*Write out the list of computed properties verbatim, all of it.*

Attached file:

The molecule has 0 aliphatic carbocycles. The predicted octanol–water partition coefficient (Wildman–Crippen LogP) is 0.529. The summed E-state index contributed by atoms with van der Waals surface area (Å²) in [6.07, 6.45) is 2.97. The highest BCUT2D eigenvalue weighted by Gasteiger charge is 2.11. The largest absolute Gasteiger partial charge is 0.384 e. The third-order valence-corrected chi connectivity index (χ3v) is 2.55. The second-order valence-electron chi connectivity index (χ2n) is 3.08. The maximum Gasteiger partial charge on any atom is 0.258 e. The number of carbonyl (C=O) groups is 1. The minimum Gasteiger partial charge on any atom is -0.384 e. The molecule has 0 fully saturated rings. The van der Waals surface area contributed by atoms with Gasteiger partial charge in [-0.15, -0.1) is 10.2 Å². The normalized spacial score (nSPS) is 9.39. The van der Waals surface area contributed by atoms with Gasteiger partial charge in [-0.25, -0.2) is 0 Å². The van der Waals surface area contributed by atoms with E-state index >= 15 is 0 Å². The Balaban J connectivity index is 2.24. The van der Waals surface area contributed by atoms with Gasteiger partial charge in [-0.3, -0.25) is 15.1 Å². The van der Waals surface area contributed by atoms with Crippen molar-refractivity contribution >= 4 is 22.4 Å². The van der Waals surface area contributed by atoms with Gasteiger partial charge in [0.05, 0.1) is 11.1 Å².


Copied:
The molecule has 0 aliphatic carbocycles. The predicted octanol–water partition coefficient (Wildman–Crippen LogP) is 0.529. The summed E-state index contributed by atoms with van der Waals surface area (Å²) in [6.07, 6.45) is 2.97. The highest BCUT2D eigenvalue weighted by Gasteiger charge is 2.11. The largest absolute Gasteiger partial charge is 0.384 e. The third-order valence-corrected chi connectivity index (χ3v) is 2.55. The second-order valence-electron chi connectivity index (χ2n) is 3.08. The maximum Gasteiger partial charge on any atom is 0.258 e. The number of carbonyl (C=O) groups is 1. The minimum Gasteiger partial charge on any atom is -0.384 e. The molecule has 0 fully saturated rings. The van der Waals surface area contributed by atoms with Gasteiger partial charge in [-0.15, -0.1) is 10.2 Å². The normalized spacial score (nSPS) is 9.39. The van der Waals surface area contributed by atoms with Gasteiger partial charge in [-0.25, -0.2) is 0 Å². The van der Waals surface area contributed by atoms with E-state index >= 15 is 0 Å². The Balaban J connectivity index is 2.24. The van der Waals surface area contributed by atoms with Gasteiger partial charge in [-0.3, -0.25) is 15.1 Å². The van der Waals surface area contributed by atoms with Crippen molar-refractivity contribution >= 4 is 22.4 Å². The van der Waals surface area contributed by atoms with Gasteiger partial charge in [0.05, 0.1) is 11.1 Å².